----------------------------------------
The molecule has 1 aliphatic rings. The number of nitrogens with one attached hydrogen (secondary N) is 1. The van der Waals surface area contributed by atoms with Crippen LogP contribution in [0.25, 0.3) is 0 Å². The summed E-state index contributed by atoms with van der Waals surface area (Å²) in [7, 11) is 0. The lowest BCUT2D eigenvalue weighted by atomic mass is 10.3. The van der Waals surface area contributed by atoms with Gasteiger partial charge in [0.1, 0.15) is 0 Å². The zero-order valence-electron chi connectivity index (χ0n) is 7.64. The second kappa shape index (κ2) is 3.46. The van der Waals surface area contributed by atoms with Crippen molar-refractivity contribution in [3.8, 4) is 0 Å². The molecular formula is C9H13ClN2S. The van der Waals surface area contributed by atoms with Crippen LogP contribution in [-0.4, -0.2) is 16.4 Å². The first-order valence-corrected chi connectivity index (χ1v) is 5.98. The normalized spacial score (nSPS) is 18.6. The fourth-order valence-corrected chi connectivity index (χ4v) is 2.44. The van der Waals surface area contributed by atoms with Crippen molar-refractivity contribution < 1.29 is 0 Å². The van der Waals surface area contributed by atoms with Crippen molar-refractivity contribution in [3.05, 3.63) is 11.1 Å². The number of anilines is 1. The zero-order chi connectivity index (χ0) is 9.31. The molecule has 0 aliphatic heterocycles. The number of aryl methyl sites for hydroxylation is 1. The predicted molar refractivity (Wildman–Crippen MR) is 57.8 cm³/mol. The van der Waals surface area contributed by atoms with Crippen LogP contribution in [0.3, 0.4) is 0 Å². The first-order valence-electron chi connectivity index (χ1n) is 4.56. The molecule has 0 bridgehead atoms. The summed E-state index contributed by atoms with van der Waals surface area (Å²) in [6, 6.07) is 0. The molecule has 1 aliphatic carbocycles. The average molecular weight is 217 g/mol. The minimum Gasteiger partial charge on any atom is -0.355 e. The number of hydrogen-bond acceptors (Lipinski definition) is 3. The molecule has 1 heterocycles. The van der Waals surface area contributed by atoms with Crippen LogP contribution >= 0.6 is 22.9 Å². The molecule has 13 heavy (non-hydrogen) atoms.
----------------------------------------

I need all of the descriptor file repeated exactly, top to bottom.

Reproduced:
The molecule has 1 aliphatic rings. The number of nitrogens with one attached hydrogen (secondary N) is 1. The van der Waals surface area contributed by atoms with Crippen LogP contribution in [0.25, 0.3) is 0 Å². The summed E-state index contributed by atoms with van der Waals surface area (Å²) in [7, 11) is 0. The lowest BCUT2D eigenvalue weighted by atomic mass is 10.3. The van der Waals surface area contributed by atoms with Gasteiger partial charge in [0.1, 0.15) is 0 Å². The zero-order valence-electron chi connectivity index (χ0n) is 7.64. The second kappa shape index (κ2) is 3.46. The van der Waals surface area contributed by atoms with Crippen molar-refractivity contribution in [3.8, 4) is 0 Å². The molecular formula is C9H13ClN2S. The van der Waals surface area contributed by atoms with Crippen LogP contribution in [-0.4, -0.2) is 16.4 Å². The first-order valence-corrected chi connectivity index (χ1v) is 5.98. The normalized spacial score (nSPS) is 18.6. The fourth-order valence-corrected chi connectivity index (χ4v) is 2.44. The van der Waals surface area contributed by atoms with Crippen molar-refractivity contribution < 1.29 is 0 Å². The van der Waals surface area contributed by atoms with Crippen molar-refractivity contribution in [3.05, 3.63) is 11.1 Å². The number of anilines is 1. The zero-order chi connectivity index (χ0) is 9.31. The molecule has 0 aliphatic heterocycles. The number of aryl methyl sites for hydroxylation is 1. The predicted molar refractivity (Wildman–Crippen MR) is 57.8 cm³/mol. The van der Waals surface area contributed by atoms with Crippen LogP contribution in [0.3, 0.4) is 0 Å². The first-order valence-electron chi connectivity index (χ1n) is 4.56. The molecule has 0 bridgehead atoms. The summed E-state index contributed by atoms with van der Waals surface area (Å²) in [6, 6.07) is 0. The molecule has 1 aliphatic carbocycles. The average molecular weight is 217 g/mol. The minimum Gasteiger partial charge on any atom is -0.355 e. The number of hydrogen-bond acceptors (Lipinski definition) is 3. The molecule has 1 heterocycles. The van der Waals surface area contributed by atoms with Crippen LogP contribution >= 0.6 is 22.9 Å². The molecule has 13 heavy (non-hydrogen) atoms.